Protracted War Exposing Faults in Economy

Mar 31, 2003  •  Post A Comment

The ongoing war in Iraq and the weakening economy it masks are beginning to take a toll on corporate finances, threaten the upfront advertising market and pose other challenges that may not be fully evident for months.
But one thing is for sure. The potency of that financial double whammy is catching the media industry off guard.
Most media company and advertising executives have been focused on tracking the impact of what they hoped would be a brief, victorious conflict abroad, while virtually ignoring the mounting evidence of deteriorating economic fundamentals at home.
Recent weeks have seen significant declines in such critical economic indicators as consumer confidence, consumer spending, new home sales and capital spending. Corporate profits are falling or are stagnant, and reliability of earnings forecasts is at an all-time low. The gross domestic product, closely aligned with ad spending, is limping along at a 1.4 percent gain, far short of original estimates. Experts fear these indicators are even worse than they appear in government statistics that have at least a three-month lag time.
These indicators are important because they reflect the health of the companies that spend the advertising dollars that are media’s lifeblood.
“One of the drivers of the strong marketplace over the last 18 months or so has been the strength in consumer spending. That’s what the ad market is about: appealing to consumers and getting them to spend their money on goods and services,” said Mel Berning, president U.S. broadcast, MediaVest. “When that goes, ad spending also declines.”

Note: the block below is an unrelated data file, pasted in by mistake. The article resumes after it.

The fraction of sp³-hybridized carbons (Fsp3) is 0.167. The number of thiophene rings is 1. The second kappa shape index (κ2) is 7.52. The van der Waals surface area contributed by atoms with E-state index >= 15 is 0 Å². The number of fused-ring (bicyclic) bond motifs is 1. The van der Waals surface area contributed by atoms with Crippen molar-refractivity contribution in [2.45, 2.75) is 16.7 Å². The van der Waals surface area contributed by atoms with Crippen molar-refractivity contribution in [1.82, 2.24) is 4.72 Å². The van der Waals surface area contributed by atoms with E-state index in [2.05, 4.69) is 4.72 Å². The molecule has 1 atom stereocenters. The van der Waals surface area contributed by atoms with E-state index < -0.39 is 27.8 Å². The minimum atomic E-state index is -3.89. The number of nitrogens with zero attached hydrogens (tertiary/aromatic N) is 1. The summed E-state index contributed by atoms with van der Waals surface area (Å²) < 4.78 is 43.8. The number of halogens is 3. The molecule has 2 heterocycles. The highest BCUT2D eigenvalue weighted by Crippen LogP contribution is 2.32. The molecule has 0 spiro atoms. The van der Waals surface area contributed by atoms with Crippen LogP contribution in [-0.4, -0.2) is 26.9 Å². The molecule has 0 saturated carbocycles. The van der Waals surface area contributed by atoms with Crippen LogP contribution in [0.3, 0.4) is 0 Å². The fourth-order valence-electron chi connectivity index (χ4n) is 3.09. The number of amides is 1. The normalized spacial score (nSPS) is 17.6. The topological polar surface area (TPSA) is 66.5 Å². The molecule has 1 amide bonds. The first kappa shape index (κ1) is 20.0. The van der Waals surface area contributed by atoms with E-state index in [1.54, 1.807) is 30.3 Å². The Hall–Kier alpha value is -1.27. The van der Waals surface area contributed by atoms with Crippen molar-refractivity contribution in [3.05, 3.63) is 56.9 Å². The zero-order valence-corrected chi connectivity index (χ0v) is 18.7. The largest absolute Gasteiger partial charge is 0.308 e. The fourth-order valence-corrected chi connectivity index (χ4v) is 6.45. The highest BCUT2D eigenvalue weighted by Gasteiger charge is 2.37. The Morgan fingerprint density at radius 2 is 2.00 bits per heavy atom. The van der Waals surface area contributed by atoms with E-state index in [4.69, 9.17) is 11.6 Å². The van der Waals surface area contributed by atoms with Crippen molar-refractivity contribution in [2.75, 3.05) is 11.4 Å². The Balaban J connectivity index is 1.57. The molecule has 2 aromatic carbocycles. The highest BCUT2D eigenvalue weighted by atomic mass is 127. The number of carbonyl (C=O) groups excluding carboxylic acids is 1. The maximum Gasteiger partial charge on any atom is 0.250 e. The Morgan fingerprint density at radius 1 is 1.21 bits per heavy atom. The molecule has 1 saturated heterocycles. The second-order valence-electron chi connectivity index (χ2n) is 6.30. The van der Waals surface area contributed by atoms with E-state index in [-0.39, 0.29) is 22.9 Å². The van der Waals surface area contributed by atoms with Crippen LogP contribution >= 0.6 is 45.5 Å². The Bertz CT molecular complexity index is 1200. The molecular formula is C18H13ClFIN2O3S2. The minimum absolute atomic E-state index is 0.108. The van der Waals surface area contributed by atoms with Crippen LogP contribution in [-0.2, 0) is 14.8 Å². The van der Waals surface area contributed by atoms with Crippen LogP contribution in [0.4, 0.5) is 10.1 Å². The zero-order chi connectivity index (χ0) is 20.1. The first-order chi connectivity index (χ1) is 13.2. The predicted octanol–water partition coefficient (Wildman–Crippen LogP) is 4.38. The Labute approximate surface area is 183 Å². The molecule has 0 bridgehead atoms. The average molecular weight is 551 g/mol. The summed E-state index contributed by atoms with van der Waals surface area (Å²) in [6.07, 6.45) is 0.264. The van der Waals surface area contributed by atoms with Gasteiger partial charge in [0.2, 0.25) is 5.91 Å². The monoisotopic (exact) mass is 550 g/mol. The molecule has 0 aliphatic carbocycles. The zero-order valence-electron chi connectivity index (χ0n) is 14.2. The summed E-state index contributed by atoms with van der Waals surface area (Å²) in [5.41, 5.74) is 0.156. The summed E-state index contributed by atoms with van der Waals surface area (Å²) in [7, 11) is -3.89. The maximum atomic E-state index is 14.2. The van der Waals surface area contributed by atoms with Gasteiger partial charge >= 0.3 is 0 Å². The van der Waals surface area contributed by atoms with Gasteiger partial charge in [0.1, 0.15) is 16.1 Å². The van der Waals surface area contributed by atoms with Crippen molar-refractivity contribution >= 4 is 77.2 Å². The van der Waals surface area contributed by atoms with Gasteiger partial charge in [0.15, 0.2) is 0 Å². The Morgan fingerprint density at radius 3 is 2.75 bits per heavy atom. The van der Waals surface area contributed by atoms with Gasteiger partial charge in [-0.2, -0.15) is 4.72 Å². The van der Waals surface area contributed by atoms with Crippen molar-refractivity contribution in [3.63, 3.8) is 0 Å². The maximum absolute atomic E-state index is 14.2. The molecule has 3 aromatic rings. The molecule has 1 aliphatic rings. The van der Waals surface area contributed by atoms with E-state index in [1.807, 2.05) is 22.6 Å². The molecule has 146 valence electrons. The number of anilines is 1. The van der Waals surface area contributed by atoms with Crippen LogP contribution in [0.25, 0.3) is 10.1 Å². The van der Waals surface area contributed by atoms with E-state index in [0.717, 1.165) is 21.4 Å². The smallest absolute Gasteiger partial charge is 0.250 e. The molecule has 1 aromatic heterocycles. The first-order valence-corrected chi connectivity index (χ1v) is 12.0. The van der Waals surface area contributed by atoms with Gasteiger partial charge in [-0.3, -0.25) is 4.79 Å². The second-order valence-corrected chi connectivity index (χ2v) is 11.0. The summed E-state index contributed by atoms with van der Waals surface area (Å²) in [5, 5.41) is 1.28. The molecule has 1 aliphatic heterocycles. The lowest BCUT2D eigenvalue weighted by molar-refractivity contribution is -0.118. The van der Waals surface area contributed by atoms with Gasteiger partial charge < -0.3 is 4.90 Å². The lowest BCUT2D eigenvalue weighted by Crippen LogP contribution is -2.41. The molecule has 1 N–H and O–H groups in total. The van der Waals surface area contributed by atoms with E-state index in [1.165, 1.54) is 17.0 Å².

The underlying time bomb is the federal government’s trillion-dollar deficit, compounded by war expenses that could run between $200 billion and $500 billion-making economic relief impossible for consumers and corporations.
With so much negative flux, not even Federal Reserve Chairman Alan Greenspan will guess just where the U.S. economy is headed short-term.
How much economic damage unfolds in the coming months, and how much turns out to be a function of war rather than a softening economy, is the kind of uncertainty that will surely arrest both consumer and corporate spending.
So it is no coincidence that in the recent weeks, media concerns as large as The Walt Disney Co. and as small as LIN TV announced they will miss their earnings and revenue forecasts for the quarter and maybe the year.
The first week of the war only rendered an estimated $150 million to $200 million in displaced advertising on the TV networks and their stations, most of which expert Jack Myers says should be re-expressed in other ad time. But it was accompanied by more evidence that overall ad spending is beginning to slow across even more robust media sectors, such as national and network TV.
Many analysts say radio, where ad spending weakness first reared its head last month, may see first-quarter and full-year ad revenues grow only 3 percent, or about half the more aggressive early growth estimates.
“Every company is going to have a very difficult time making their guidance, and most companies may modestly miss their guidance,” said Paul Sweeney, analyst for CSFB. April ad sales in local radio and television have begun to weaken, he said.
There is growing concern among industry analysts that ad spending and corporate fundamentals could decline rapidly. LIN was actually on target for its 4 percent revenue growth until the war began March 19. Other Big 3 network affiliated TV stations are expected to reveal similar war-affected results in the coming weeks, making a bad situation worse, since local TV ad spending was expected to be flat to down slightly this year anyway.
“The market has definitely weakened on the TV side as well,” CSFB analyst William Dreyer said, with the biggest impact in smaller, local markets.